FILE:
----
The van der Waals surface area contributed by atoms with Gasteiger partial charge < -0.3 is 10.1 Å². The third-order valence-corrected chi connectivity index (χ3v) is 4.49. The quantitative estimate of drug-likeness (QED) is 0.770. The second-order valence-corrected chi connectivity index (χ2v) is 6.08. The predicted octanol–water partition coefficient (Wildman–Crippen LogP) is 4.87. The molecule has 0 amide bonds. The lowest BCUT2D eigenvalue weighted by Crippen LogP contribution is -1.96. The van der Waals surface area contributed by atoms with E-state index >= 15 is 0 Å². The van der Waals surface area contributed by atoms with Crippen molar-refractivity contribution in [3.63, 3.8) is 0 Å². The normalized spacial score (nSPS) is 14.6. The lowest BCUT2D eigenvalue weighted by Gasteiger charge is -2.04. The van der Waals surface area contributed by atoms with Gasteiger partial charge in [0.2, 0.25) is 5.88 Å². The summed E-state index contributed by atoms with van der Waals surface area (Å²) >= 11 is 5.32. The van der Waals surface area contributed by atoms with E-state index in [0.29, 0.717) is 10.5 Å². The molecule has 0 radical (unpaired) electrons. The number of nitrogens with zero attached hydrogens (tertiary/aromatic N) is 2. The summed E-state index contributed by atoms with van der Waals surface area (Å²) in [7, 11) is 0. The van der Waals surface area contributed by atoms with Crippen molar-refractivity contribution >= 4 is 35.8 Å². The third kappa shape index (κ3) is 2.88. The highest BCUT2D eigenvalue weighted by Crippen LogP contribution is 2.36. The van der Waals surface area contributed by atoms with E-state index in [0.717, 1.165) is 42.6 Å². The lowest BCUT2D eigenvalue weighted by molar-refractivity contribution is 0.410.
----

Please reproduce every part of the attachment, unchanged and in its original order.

The van der Waals surface area contributed by atoms with Gasteiger partial charge < -0.3 is 10.1 Å². The third-order valence-corrected chi connectivity index (χ3v) is 4.49. The quantitative estimate of drug-likeness (QED) is 0.770. The second-order valence-corrected chi connectivity index (χ2v) is 6.08. The predicted octanol–water partition coefficient (Wildman–Crippen LogP) is 4.87. The molecule has 0 amide bonds. The lowest BCUT2D eigenvalue weighted by Crippen LogP contribution is -1.96. The van der Waals surface area contributed by atoms with E-state index >= 15 is 0 Å². The van der Waals surface area contributed by atoms with Crippen molar-refractivity contribution in [3.63, 3.8) is 0 Å². The normalized spacial score (nSPS) is 14.6. The lowest BCUT2D eigenvalue weighted by Gasteiger charge is -2.04. The van der Waals surface area contributed by atoms with Gasteiger partial charge in [0.2, 0.25) is 5.88 Å². The summed E-state index contributed by atoms with van der Waals surface area (Å²) >= 11 is 5.32. The van der Waals surface area contributed by atoms with E-state index in [0.29, 0.717) is 10.5 Å². The molecule has 0 radical (unpaired) electrons. The number of nitrogens with zero attached hydrogens (tertiary/aromatic N) is 2. The summed E-state index contributed by atoms with van der Waals surface area (Å²) in [7, 11) is 0. The van der Waals surface area contributed by atoms with Crippen molar-refractivity contribution >= 4 is 35.8 Å². The third kappa shape index (κ3) is 2.88. The highest BCUT2D eigenvalue weighted by Crippen LogP contribution is 2.36. The van der Waals surface area contributed by atoms with E-state index in [0.717, 1.165) is 42.6 Å². The lowest BCUT2D eigenvalue weighted by molar-refractivity contribution is 0.410.